Monday, November 08, 2021

DOC NYC ’21: We Are Russia

You would expect it would make American headline news if an opposition party in a large influential country arrived at their headquarters one morning to find the doors locked, the door knobs removed, and iron bars freshly installed over their windows. To make matters worse, one of their volunteers was locked inside with the people who had performed this surprise renovation. This is exactly what happened in Moscow, but our media is only interested in Putin in connection with conspiracy theories regarding Trump collusion. By the way, the kicker was the only person to face prosecution after this abuse of power was the innocent campaign worker trapped inside. He was a friend of the youthful activists documentarian Alexandra Dalsbaek followed when they took Navalny’s 2018 presidential campaign to the streets in We Are Russia, which screens during this year’s DOC NYC.

There are no talking heads in
WAR and no dry backgrounders. If you don’t know who Putin is by now and how profoundly undemocratic his imperial presidency has been, I think you’re an idiot and Dalsbaek probably does too. Regardless, if you don’t get it by now, you will after watching these kids’ experiences (one of the Navalny volunteers is only sixteen).

When we first see Milena and her friends protesting, their efforts look almost negligible by American standards. One of them merely stands in front of government building holding a sign not much larger than a sheet of notebook paper, while the other two film and post on social media. Yet, time and time again, they get hassled and often even arrested by the cops.

In fact, Dalsbaek’s film makes it clear Putin’s Russia is, by any standard or definition, a true police state. It is impossible to effectively campaign for legit opposition candidates and those who try and inevitably arrested and prosecuted. It is hard to imagine the deafening outrage if western democracies kept their accused in cages during trial, but it is standard practice in Russia.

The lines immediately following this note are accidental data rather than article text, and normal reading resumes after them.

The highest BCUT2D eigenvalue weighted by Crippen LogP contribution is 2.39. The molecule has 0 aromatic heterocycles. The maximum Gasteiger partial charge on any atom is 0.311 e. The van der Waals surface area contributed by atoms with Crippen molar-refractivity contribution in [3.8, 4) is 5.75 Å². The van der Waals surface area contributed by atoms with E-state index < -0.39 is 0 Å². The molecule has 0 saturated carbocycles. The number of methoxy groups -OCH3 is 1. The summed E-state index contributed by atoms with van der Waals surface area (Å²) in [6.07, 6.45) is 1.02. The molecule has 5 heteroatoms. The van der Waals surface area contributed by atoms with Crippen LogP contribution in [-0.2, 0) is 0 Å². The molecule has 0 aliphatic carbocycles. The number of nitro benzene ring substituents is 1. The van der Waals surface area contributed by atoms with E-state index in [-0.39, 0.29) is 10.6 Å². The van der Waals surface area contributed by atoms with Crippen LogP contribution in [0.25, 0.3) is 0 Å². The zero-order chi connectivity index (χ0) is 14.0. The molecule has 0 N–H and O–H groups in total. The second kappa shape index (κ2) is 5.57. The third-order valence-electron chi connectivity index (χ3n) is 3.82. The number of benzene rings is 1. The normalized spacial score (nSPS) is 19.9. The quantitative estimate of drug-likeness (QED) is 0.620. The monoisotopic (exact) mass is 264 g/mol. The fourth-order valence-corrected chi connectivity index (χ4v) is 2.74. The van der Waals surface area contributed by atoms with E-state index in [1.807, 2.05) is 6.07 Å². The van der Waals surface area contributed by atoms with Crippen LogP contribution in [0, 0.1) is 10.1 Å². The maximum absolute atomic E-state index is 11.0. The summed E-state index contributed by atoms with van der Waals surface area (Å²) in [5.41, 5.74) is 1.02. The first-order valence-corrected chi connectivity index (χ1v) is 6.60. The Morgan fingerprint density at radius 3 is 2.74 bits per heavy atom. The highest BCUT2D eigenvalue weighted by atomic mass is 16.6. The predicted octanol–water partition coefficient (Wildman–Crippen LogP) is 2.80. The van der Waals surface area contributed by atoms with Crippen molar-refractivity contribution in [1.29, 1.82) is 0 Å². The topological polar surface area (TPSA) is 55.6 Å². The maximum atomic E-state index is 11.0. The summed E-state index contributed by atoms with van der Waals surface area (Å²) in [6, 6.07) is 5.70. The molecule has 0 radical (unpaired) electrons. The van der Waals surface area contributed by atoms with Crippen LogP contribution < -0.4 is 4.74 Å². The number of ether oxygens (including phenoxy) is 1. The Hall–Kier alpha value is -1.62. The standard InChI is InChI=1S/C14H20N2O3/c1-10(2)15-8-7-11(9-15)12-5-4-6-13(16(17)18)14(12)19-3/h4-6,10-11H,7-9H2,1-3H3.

First and foremost, these activists deserve all kinds of credit for the guts and commitment they display. Fearless Milena even tries to hold her sign in front of FSB headquarters, prompting a police response in seconds (literally). They are risking their [relative] liberty and perhaps even their lives for a better government and a brighter future.

Admittedly, Navalny—who just won the EU’s Sakharov Prize for political conscience—might not be absolutely perfect, but he certainly represents a vast improvement over the current guy. He also walks the walk, having survived a poisoning attempt and multiple arrests. (The film ends with his January 2021 return to Russia—and his immediate arrest upon landing). We can see why he scares Putin, because the only visuals Dalsbaek shows besides her handheld, boots-on-the-street protest footage are his persuasive and motivating YouTube videos.

It is also clear Dalsbaek put herself in harm’s way, just like her subjects, to get the story. This is immediately grabbing, viscerally intense stuff—all the more so, because the young activists are so likable. Like Hong Kong, Russia is imprisoning its future. Very highly recommended,
We Are Russia screens 11/11 and 11/12 in-person and 11/12/11/28 online, as part of DOC NYC 2021.